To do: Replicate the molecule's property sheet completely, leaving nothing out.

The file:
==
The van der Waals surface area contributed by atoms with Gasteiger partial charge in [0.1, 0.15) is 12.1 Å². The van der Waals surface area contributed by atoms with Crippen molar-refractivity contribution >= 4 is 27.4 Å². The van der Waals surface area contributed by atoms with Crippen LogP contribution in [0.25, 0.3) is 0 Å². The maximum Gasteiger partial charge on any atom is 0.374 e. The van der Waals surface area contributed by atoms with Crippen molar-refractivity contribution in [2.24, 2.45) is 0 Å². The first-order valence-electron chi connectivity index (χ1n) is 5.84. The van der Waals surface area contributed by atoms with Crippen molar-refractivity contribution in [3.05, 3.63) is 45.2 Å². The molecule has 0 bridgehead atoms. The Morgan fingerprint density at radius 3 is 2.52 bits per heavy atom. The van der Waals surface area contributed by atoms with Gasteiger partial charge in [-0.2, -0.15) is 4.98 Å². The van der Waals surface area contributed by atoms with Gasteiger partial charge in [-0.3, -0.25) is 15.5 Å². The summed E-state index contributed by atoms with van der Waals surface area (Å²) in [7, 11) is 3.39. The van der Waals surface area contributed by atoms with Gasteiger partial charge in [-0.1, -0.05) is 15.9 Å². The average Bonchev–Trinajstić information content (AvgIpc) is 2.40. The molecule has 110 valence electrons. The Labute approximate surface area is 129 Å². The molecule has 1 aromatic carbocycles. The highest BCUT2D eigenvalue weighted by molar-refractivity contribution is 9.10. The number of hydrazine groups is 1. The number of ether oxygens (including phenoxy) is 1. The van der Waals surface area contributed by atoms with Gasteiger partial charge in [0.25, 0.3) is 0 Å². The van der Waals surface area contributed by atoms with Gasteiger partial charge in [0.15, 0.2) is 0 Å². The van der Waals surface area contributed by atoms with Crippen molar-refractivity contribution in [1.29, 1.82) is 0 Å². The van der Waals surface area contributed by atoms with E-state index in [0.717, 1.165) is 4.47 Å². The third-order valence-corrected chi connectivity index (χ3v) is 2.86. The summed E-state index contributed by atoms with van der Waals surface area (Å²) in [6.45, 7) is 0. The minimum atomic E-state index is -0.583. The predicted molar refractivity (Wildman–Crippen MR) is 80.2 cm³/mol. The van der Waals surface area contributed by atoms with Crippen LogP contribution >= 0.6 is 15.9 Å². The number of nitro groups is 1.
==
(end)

The van der Waals surface area contributed by atoms with Gasteiger partial charge in [0.1, 0.15) is 12.1 Å². The van der Waals surface area contributed by atoms with Crippen molar-refractivity contribution >= 4 is 27.4 Å². The van der Waals surface area contributed by atoms with Crippen LogP contribution in [0.25, 0.3) is 0 Å². The maximum Gasteiger partial charge on any atom is 0.374 e. The van der Waals surface area contributed by atoms with Crippen molar-refractivity contribution in [2.24, 2.45) is 0 Å². The first-order valence-electron chi connectivity index (χ1n) is 5.84. The van der Waals surface area contributed by atoms with Crippen molar-refractivity contribution in [3.05, 3.63) is 45.2 Å². The molecule has 0 bridgehead atoms. The Morgan fingerprint density at radius 3 is 2.52 bits per heavy atom. The van der Waals surface area contributed by atoms with Gasteiger partial charge in [-0.2, -0.15) is 4.98 Å². The van der Waals surface area contributed by atoms with Gasteiger partial charge in [-0.3, -0.25) is 15.5 Å². The summed E-state index contributed by atoms with van der Waals surface area (Å²) in [7, 11) is 3.39. The van der Waals surface area contributed by atoms with Gasteiger partial charge in [-0.1, -0.05) is 15.9 Å². The average Bonchev–Trinajstić information content (AvgIpc) is 2.40. The molecule has 110 valence electrons. The Labute approximate surface area is 129 Å². The molecule has 1 aromatic carbocycles. The highest BCUT2D eigenvalue weighted by molar-refractivity contribution is 9.10. The number of hydrazine groups is 1. The number of ether oxygens (including phenoxy) is 1. The van der Waals surface area contributed by atoms with Gasteiger partial charge in [0.25, 0.3) is 0 Å². The van der Waals surface area contributed by atoms with Gasteiger partial charge in [0.15, 0.2) is 0 Å². The van der Waals surface area contributed by atoms with Crippen molar-refractivity contribution in [1.29, 1.82) is 0 Å². The van der Waals surface area contributed by atoms with E-state index in [0.717, 1.165) is 4.47 Å². The third-order valence-corrected chi connectivity index (χ3v) is 2.86. The summed E-state index contributed by atoms with van der Waals surface area (Å²) in [6.45, 7) is 0. The minimum atomic E-state index is -0.583. The predicted molar refractivity (Wildman–Crippen MR) is 80.2 cm³/mol. The van der Waals surface area contributed by atoms with Crippen LogP contribution >= 0.6 is 15.9 Å². The number of nitro groups is 1.